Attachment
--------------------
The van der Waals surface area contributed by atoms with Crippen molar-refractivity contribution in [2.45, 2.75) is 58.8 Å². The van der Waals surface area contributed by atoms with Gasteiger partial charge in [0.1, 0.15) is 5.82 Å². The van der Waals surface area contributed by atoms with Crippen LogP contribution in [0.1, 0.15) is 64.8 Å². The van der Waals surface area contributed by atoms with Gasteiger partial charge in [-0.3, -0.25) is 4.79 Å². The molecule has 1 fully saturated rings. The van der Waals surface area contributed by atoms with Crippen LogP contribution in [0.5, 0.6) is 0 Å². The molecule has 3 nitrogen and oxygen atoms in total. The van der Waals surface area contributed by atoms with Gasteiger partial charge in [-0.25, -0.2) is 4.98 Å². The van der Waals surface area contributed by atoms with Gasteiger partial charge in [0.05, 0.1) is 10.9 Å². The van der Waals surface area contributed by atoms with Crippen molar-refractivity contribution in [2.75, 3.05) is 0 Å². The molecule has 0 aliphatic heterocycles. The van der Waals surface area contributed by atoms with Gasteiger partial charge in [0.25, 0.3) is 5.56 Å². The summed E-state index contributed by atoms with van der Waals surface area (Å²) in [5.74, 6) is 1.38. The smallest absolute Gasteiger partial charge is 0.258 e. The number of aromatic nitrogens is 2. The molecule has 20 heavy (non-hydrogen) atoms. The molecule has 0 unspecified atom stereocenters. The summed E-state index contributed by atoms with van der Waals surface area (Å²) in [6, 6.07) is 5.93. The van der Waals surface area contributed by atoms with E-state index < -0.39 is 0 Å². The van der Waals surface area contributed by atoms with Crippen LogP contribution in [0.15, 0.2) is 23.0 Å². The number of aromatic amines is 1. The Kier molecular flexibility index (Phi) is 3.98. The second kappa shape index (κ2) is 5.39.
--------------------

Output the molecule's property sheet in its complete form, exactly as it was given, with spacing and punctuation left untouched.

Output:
The van der Waals surface area contributed by atoms with Crippen molar-refractivity contribution in [2.45, 2.75) is 58.8 Å². The van der Waals surface area contributed by atoms with Gasteiger partial charge in [0.1, 0.15) is 5.82 Å². The van der Waals surface area contributed by atoms with Crippen LogP contribution in [0.1, 0.15) is 64.8 Å². The van der Waals surface area contributed by atoms with Gasteiger partial charge in [-0.3, -0.25) is 4.79 Å². The molecule has 1 fully saturated rings. The van der Waals surface area contributed by atoms with Crippen LogP contribution in [0.5, 0.6) is 0 Å². The molecule has 3 nitrogen and oxygen atoms in total. The van der Waals surface area contributed by atoms with Gasteiger partial charge in [-0.25, -0.2) is 4.98 Å². The van der Waals surface area contributed by atoms with Gasteiger partial charge in [0.05, 0.1) is 10.9 Å². The van der Waals surface area contributed by atoms with Crippen molar-refractivity contribution in [2.75, 3.05) is 0 Å². The molecule has 0 aliphatic heterocycles. The van der Waals surface area contributed by atoms with Gasteiger partial charge in [0.25, 0.3) is 5.56 Å². The summed E-state index contributed by atoms with van der Waals surface area (Å²) in [5.74, 6) is 1.38. The smallest absolute Gasteiger partial charge is 0.258 e. The number of aromatic nitrogens is 2. The molecule has 20 heavy (non-hydrogen) atoms. The molecule has 0 unspecified atom stereocenters. The summed E-state index contributed by atoms with van der Waals surface area (Å²) in [6, 6.07) is 5.93. The van der Waals surface area contributed by atoms with E-state index < -0.39 is 0 Å². The van der Waals surface area contributed by atoms with Crippen LogP contribution in [0.15, 0.2) is 23.0 Å². The number of aromatic amines is 1. The Kier molecular flexibility index (Phi) is 3.98. The second kappa shape index (κ2) is 5.39.